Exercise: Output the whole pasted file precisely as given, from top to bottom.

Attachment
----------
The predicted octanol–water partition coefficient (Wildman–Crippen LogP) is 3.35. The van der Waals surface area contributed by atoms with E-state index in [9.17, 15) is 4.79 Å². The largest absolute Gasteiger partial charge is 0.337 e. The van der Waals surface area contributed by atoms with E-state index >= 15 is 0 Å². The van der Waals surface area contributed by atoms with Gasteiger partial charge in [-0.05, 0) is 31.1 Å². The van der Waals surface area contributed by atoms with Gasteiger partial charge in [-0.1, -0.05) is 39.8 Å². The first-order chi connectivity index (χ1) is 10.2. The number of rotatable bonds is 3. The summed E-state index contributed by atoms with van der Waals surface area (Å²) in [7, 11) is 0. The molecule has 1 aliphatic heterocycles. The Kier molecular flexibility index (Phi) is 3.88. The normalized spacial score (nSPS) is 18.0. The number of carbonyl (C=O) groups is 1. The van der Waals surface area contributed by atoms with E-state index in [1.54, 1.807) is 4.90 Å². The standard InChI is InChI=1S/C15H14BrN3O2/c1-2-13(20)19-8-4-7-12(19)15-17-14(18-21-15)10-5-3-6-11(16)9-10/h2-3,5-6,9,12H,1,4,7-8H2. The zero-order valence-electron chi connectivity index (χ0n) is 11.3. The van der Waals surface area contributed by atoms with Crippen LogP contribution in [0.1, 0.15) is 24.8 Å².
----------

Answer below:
The predicted octanol–water partition coefficient (Wildman–Crippen LogP) is 3.35. The van der Waals surface area contributed by atoms with E-state index in [9.17, 15) is 4.79 Å². The largest absolute Gasteiger partial charge is 0.337 e. The van der Waals surface area contributed by atoms with E-state index >= 15 is 0 Å². The van der Waals surface area contributed by atoms with Gasteiger partial charge in [-0.05, 0) is 31.1 Å². The van der Waals surface area contributed by atoms with Gasteiger partial charge in [-0.1, -0.05) is 39.8 Å². The first-order chi connectivity index (χ1) is 10.2. The number of rotatable bonds is 3. The summed E-state index contributed by atoms with van der Waals surface area (Å²) in [7, 11) is 0. The molecule has 1 aliphatic heterocycles. The Kier molecular flexibility index (Phi) is 3.88. The normalized spacial score (nSPS) is 18.0. The number of carbonyl (C=O) groups is 1. The van der Waals surface area contributed by atoms with E-state index in [1.54, 1.807) is 4.90 Å². The standard InChI is InChI=1S/C15H14BrN3O2/c1-2-13(20)19-8-4-7-12(19)15-17-14(18-21-15)10-5-3-6-11(16)9-10/h2-3,5-6,9,12H,1,4,7-8H2. The zero-order valence-electron chi connectivity index (χ0n) is 11.3. The van der Waals surface area contributed by atoms with Crippen LogP contribution in [0.1, 0.15) is 24.8 Å².